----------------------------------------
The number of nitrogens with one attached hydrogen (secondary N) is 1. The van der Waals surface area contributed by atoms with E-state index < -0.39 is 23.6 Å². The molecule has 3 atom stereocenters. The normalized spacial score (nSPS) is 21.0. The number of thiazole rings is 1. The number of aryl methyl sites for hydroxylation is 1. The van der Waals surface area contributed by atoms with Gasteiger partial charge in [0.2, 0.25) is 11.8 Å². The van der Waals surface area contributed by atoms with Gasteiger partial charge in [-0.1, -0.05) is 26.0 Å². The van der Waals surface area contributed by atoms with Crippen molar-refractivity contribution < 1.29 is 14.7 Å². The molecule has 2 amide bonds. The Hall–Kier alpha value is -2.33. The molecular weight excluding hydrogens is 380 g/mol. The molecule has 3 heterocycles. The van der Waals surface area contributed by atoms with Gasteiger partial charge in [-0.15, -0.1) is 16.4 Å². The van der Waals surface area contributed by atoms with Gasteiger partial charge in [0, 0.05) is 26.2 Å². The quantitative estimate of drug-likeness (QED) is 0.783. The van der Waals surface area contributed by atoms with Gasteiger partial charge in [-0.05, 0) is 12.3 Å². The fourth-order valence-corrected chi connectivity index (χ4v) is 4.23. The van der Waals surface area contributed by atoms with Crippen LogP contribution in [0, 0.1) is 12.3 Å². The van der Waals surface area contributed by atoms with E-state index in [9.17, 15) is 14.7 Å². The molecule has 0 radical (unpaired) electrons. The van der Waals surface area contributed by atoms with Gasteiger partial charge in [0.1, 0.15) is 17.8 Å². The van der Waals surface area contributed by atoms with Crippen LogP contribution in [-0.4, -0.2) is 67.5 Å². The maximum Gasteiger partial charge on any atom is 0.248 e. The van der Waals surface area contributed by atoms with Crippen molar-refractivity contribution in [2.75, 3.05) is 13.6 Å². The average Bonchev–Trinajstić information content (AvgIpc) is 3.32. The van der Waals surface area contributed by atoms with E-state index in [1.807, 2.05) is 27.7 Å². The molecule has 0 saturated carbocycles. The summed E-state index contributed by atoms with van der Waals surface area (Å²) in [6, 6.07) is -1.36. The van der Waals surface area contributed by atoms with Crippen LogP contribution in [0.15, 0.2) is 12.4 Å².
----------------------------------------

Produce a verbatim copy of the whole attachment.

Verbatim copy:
The number of nitrogens with one attached hydrogen (secondary N) is 1. The van der Waals surface area contributed by atoms with E-state index < -0.39 is 23.6 Å². The molecule has 3 atom stereocenters. The normalized spacial score (nSPS) is 21.0. The number of thiazole rings is 1. The number of aryl methyl sites for hydroxylation is 1. The van der Waals surface area contributed by atoms with Gasteiger partial charge in [0.2, 0.25) is 11.8 Å². The van der Waals surface area contributed by atoms with Gasteiger partial charge in [-0.1, -0.05) is 26.0 Å². The van der Waals surface area contributed by atoms with Crippen molar-refractivity contribution < 1.29 is 14.7 Å². The molecule has 2 amide bonds. The Hall–Kier alpha value is -2.33. The molecular weight excluding hydrogens is 380 g/mol. The molecule has 3 heterocycles. The van der Waals surface area contributed by atoms with Gasteiger partial charge in [-0.15, -0.1) is 16.4 Å². The van der Waals surface area contributed by atoms with Gasteiger partial charge in [0, 0.05) is 26.2 Å². The quantitative estimate of drug-likeness (QED) is 0.783. The van der Waals surface area contributed by atoms with Gasteiger partial charge in [-0.05, 0) is 12.3 Å². The fourth-order valence-corrected chi connectivity index (χ4v) is 4.23. The van der Waals surface area contributed by atoms with Crippen LogP contribution in [0, 0.1) is 12.3 Å². The van der Waals surface area contributed by atoms with E-state index in [9.17, 15) is 14.7 Å². The molecule has 0 radical (unpaired) electrons. The van der Waals surface area contributed by atoms with Gasteiger partial charge in [0.1, 0.15) is 17.8 Å². The van der Waals surface area contributed by atoms with Crippen LogP contribution in [-0.4, -0.2) is 67.5 Å². The maximum Gasteiger partial charge on any atom is 0.248 e. The van der Waals surface area contributed by atoms with Crippen molar-refractivity contribution in [2.75, 3.05) is 13.6 Å². The average Bonchev–Trinajstić information content (AvgIpc) is 3.32. The van der Waals surface area contributed by atoms with E-state index in [1.807, 2.05) is 27.7 Å². The molecule has 0 saturated carbocycles. The summed E-state index contributed by atoms with van der Waals surface area (Å²) in [6, 6.07) is -1.36. The van der Waals surface area contributed by atoms with Crippen LogP contribution in [0.15, 0.2) is 12.4 Å².